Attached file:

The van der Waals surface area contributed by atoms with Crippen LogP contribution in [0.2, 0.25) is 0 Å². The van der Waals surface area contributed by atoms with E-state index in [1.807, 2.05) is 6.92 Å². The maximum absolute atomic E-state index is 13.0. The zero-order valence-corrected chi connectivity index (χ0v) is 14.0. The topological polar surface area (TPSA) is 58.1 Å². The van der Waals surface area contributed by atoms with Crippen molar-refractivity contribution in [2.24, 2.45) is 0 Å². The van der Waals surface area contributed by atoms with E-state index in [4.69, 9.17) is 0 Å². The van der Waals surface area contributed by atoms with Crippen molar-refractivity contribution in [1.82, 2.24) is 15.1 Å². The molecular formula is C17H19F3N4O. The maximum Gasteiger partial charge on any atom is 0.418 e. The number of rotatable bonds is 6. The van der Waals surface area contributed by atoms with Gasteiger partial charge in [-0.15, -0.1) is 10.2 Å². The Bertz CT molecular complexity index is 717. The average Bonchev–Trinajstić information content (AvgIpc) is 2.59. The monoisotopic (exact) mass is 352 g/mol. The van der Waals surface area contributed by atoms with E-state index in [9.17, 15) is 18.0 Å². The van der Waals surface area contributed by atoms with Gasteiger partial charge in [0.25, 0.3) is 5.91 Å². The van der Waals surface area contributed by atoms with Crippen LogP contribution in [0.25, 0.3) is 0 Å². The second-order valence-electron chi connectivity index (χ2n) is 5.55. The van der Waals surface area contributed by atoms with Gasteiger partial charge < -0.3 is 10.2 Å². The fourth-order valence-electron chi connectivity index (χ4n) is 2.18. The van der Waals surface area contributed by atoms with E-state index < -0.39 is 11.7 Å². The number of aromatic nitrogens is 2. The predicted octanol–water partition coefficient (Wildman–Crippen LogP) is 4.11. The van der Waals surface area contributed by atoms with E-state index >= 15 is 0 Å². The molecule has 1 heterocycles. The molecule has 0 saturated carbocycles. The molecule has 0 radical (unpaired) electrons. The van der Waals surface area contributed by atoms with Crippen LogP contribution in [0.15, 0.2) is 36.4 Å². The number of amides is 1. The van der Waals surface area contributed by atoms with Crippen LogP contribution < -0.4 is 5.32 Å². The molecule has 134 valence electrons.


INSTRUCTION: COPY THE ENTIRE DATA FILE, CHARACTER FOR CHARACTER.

The van der Waals surface area contributed by atoms with Crippen LogP contribution in [0.2, 0.25) is 0 Å². The van der Waals surface area contributed by atoms with E-state index in [1.807, 2.05) is 6.92 Å². The maximum absolute atomic E-state index is 13.0. The zero-order valence-corrected chi connectivity index (χ0v) is 14.0. The topological polar surface area (TPSA) is 58.1 Å². The van der Waals surface area contributed by atoms with Crippen molar-refractivity contribution in [2.24, 2.45) is 0 Å². The van der Waals surface area contributed by atoms with E-state index in [4.69, 9.17) is 0 Å². The van der Waals surface area contributed by atoms with Crippen molar-refractivity contribution in [1.82, 2.24) is 15.1 Å². The molecular formula is C17H19F3N4O. The maximum Gasteiger partial charge on any atom is 0.418 e. The number of rotatable bonds is 6. The van der Waals surface area contributed by atoms with Gasteiger partial charge in [-0.15, -0.1) is 10.2 Å². The Bertz CT molecular complexity index is 717. The average Bonchev–Trinajstić information content (AvgIpc) is 2.59. The monoisotopic (exact) mass is 352 g/mol. The van der Waals surface area contributed by atoms with E-state index in [9.17, 15) is 18.0 Å². The van der Waals surface area contributed by atoms with Gasteiger partial charge in [0.25, 0.3) is 5.91 Å². The van der Waals surface area contributed by atoms with Crippen LogP contribution in [0.25, 0.3) is 0 Å². The second-order valence-electron chi connectivity index (χ2n) is 5.55. The van der Waals surface area contributed by atoms with Gasteiger partial charge < -0.3 is 10.2 Å². The fourth-order valence-electron chi connectivity index (χ4n) is 2.18. The van der Waals surface area contributed by atoms with E-state index < -0.39 is 11.7 Å². The number of aromatic nitrogens is 2. The predicted octanol–water partition coefficient (Wildman–Crippen LogP) is 4.11. The van der Waals surface area contributed by atoms with E-state index >= 15 is 0 Å². The molecule has 1 heterocycles. The molecule has 0 saturated carbocycles. The molecule has 0 radical (unpaired) electrons. The van der Waals surface area contributed by atoms with Crippen LogP contribution in [0.15, 0.2) is 36.4 Å². The number of amides is 1. The van der Waals surface area contributed by atoms with Crippen LogP contribution < -0.4 is 5.32 Å². The molecule has 134 valence electrons.